October 29, 2013 at 7pm | Housing Works Bookstore Café, 126 Crosby Street, New York (map)
In summer 2013, a federal court ruled for the first time that unpaid interns were employees who were due back pay. The ruling came down amidst a rising tide of lawsuits regarding internships, and alongside an expanding international movement against un/underpaid, precarious labor performed under the guise of internships.
With the status quo of internships interrupted, what are the implications for the non-profit, arts, and government sectors — which often rely on unpaid labor to make the most of dwindling donations and public funding? What is the relation of volunteering to unpaid internships? What is the appropriate role of universities, which often act as gatekeepers for internships by offering access to their student bodies and providing academic credit without clear standards? Have internships served to stifle diversity by limiting opportunities only to those who can afford to work for free? What have been the effects of this practice on the labor market for young adults?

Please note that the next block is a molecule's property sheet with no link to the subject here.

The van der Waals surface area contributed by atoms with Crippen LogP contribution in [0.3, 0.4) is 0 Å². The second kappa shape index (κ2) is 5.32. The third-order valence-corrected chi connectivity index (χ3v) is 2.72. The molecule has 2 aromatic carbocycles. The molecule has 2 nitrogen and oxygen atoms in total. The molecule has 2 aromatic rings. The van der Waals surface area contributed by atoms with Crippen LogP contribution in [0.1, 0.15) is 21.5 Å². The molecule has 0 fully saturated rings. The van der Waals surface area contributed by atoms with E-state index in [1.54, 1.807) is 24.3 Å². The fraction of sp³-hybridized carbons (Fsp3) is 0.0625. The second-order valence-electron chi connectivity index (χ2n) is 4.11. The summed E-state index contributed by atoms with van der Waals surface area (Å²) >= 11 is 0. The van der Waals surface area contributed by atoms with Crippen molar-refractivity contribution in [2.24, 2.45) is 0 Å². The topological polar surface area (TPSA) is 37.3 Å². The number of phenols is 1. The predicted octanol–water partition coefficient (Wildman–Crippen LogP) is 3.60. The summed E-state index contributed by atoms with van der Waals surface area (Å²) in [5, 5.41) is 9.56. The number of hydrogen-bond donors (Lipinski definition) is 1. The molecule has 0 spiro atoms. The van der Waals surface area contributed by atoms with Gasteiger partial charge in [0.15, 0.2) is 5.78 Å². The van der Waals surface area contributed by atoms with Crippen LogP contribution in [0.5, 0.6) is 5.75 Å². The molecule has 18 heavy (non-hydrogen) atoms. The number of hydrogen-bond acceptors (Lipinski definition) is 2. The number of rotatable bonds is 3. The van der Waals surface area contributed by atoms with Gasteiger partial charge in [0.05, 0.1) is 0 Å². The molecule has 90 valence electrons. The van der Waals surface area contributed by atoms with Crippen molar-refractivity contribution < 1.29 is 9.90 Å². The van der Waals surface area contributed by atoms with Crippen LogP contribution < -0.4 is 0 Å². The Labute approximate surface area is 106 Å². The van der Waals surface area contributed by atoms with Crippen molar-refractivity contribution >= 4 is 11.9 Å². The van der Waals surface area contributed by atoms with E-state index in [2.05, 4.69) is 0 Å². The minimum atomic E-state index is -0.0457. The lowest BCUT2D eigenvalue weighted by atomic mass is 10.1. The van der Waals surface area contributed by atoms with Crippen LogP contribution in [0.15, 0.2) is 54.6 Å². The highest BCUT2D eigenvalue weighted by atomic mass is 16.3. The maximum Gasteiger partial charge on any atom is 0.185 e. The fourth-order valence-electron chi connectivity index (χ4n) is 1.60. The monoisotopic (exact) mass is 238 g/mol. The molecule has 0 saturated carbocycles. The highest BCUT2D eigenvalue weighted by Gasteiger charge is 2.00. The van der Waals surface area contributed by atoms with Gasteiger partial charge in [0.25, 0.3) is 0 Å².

Intern Labor Rights organized a panel discussion the examined the future of internships as it’s forced to find new footing upon less than certain ground.